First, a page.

Quick Tips and Considerations for COVID-19 Vaccination in Heart Failure and Transplant Patients

Quick Takes

  • Patients with heart failure and heart transplantation may be at increased risk of mortality from COVID-19 due to co-morbidities and immunosuppression.
  • Based on available data, there does not appear to be safety concerns for the administration of the SARS-CoV-2 mRNA vaccines in transplant recipients.
  • While data is forthcoming, the efficacy of the SARS-CoV-2 vaccines may be reduced based on historical experience of vaccines in transplant recipients but given the risk of COVID-19 morbidity and mortality, it is recommended transplant recipients receive a SARS-CoV-2 mRNA vaccine.

It has been nearly a year since the World Health Organization declared SARS-CoV-2/COVID-19 as a global pandemic on March 11, 2020. While a large number of SARS-CoV-2 infections result in mild symptoms, the overall death toll is staggering with nearly 2.9 million deaths worldwide and over 500,000 deaths in the United States alone as of February 27th, 2021.1 Underlying co-morbidities such as diabetes, hypertension, and cardiac or pulmonary disease, significantly increase the risk of death due to COVID-19. In fact, an early systematic review and meta-analysis found a case fatality rate (CFR) of 12-14% for patients with two to five co-morbidities, nearly double the baseline CFR of 7%.2

Patients with heart failure and those who have undergone heart transplantation may be at increased risk of mortality from COVID-19 due to co-morbidities and immunosuppression.3 As vaccines for COVID-19 have recently become available, many providers are receiving questions regarding vaccine recommendations for this population. The International Society for Heart and Lung Transplantation (ISHLT) and the American Society for Transplantation (AST) have both released guidance regarding COVID-19 vaccination in patients with chronic heart or lung failure and those who have undergone thoracic transplantation.3,4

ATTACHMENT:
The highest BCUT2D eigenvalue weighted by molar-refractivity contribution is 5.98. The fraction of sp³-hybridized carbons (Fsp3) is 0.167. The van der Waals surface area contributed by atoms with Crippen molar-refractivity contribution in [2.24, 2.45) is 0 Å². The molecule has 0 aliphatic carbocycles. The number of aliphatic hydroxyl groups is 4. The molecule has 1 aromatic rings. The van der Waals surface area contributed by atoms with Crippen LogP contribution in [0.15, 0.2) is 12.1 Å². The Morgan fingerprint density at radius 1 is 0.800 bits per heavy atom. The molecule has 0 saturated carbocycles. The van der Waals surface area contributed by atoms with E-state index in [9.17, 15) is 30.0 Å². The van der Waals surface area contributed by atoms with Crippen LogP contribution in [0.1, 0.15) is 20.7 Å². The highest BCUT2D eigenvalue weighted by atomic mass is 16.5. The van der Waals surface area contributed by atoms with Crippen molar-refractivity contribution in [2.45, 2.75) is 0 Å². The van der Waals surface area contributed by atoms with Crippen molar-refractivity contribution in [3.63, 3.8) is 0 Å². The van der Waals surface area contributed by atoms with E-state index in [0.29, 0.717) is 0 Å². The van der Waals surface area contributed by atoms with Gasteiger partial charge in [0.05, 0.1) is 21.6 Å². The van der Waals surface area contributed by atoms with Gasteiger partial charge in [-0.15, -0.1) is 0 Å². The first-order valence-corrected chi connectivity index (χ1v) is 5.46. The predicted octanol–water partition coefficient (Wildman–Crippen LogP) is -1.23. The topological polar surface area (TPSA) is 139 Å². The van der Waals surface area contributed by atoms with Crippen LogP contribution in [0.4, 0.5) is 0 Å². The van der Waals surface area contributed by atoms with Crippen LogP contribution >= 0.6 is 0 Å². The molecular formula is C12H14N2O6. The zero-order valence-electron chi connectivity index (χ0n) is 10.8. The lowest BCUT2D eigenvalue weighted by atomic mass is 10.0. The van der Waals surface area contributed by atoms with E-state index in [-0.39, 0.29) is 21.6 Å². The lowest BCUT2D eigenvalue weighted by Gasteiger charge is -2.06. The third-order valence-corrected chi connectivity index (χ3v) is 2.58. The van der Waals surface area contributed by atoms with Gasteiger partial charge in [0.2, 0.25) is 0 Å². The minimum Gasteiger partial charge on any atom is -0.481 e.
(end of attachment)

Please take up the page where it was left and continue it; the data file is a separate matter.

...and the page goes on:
• There are two available COVID-19 vaccines available in the United States, the Moderna and Pfizer-BioNTech mRNA vaccines, with other vaccines in various stages of development and review. While recipients of organ transplants were excluded, the mRNA vaccine trials otherwise showed 94-95% overall efficacy with efficacy of ≥86% (Moderna) and ≥92% (Pfizer-BioNTech) observed across age, sex, race, and ethnicity categories and among persons with underlying medical conditions. No specific safety concerns were identified in subgroup analyses by age, race, ethnicity, underlying medical conditions, or previous SARS-CoV-2 infection.5,6
  • As transplant recipients were not included in the large vaccine trials, there is currently little data on efficacy, safety, or durability in this population. Preliminary data from an observational study of 187 transplant recipients having received the first dose of the Pfizer-BioNTech or Moderna mRNA vaccine showed rates of adverse events expected with vaccine reactogenicity such as injection-site pain (61%), fatigue (38%), headache (32%), myalgias (15%), and fever/chills (4%/9%). Importantly, in the initial short-term follow up there were no reported cases of acute rejection, neurological diagnoses (Guillain-Barré syndrome, Bell's Palsy, or neuropathy) or allergic reactions requiring epinephrine.7 Further data, including post-vaccine antibody production, will be forthcoming from this observational study.
  • The risk of COVID-19 morbidity and mortality is high in transplant recipients and the risks of COVID-19 vaccination appear to be low despite likely reduced vaccine efficacy, thus the AST and ISHLT have recommended vaccination of both patients with heart failure as well as heart transplant recipients.3,4